Of innocent friendship, rare and beautiful
In this fallen world, reminiscent of primordial walks,
Taken, once upon a time, once upon a garden, before
Blame and desire and the wanton cares of life.
You wonder what is in their little heads, what thoughts
Run through the peaceful scene, if any do at all,
Or if they are just so caught up in the joy
Of it all, that splendour of the grass, radiant,
And bright as the shining white waves of water,
That they do not think anything, instead only feel.
I see it and I long to feel what they do, and can,
When I see the scene, captured, frozen in time,
Like my own memories of childhood, though events
Aren't quite as clear, I can see their faces,
Remember a smile, a tear, the sound of laughter,
As if it were today, though I never would have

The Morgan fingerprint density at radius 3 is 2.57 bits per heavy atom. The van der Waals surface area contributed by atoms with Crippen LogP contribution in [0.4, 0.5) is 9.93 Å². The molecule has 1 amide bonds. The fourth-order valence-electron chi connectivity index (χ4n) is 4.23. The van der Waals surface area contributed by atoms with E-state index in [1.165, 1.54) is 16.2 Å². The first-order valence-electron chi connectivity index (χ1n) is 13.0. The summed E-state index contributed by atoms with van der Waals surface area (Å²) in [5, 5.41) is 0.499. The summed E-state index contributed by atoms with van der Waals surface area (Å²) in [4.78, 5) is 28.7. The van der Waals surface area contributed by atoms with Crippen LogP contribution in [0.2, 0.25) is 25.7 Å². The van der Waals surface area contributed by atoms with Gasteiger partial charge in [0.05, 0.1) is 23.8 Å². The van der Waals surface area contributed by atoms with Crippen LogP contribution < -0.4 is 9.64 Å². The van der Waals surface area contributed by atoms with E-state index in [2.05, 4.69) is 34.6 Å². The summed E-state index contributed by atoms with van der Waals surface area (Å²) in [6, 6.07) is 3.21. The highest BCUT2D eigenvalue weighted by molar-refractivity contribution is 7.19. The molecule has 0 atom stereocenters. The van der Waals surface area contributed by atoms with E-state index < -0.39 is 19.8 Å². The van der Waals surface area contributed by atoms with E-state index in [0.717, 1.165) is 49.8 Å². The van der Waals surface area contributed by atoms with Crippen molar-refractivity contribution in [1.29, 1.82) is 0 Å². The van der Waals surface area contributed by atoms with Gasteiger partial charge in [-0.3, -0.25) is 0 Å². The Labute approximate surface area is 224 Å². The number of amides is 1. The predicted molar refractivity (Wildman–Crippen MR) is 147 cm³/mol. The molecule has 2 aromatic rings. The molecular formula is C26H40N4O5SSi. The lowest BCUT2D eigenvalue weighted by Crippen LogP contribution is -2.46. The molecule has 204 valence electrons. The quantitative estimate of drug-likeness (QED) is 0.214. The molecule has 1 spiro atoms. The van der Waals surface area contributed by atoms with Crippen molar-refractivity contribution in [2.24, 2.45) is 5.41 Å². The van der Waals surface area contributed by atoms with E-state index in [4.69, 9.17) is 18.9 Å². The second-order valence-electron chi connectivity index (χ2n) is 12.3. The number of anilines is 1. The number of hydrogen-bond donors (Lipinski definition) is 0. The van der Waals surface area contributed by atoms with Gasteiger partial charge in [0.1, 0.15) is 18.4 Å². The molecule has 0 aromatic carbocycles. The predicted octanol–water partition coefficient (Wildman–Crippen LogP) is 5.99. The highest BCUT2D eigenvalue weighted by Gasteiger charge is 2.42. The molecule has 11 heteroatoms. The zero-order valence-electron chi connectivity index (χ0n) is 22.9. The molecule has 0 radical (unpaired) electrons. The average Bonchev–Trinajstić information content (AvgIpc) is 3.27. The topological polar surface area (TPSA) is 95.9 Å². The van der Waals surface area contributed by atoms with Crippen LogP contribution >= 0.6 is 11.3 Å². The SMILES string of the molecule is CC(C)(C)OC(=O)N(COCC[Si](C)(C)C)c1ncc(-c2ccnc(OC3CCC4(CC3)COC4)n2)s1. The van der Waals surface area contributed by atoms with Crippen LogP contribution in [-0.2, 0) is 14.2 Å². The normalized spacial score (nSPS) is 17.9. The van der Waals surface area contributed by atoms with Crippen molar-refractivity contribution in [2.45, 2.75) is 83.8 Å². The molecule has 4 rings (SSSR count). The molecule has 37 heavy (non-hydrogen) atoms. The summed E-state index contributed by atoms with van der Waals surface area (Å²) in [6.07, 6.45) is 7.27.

Been taken back so deep into my mind's archives
Had I not been sparked by the image, I felt, yes,
For an instant, but then my mind went right to work
Because I am old and being old I analyze,
And I'm not completely sure which is better.

Photo Credit: DeAnna Atkinson

Sunday, September 13, 2015

What Is Important?

What Is Important?
A sermon delivered by Rev. Peter T. Atkinson
September 13, 2015
at Gordonsville Presbyterian Church, Gordonsville, Virginia
John 12: 1-8

Let us pray,
Help us to see despite our eyes
Help us to think outside of our minds
Help us to be more than our lives      
For your eyes show the way
            Your mind knows the truth
            Your being is the life.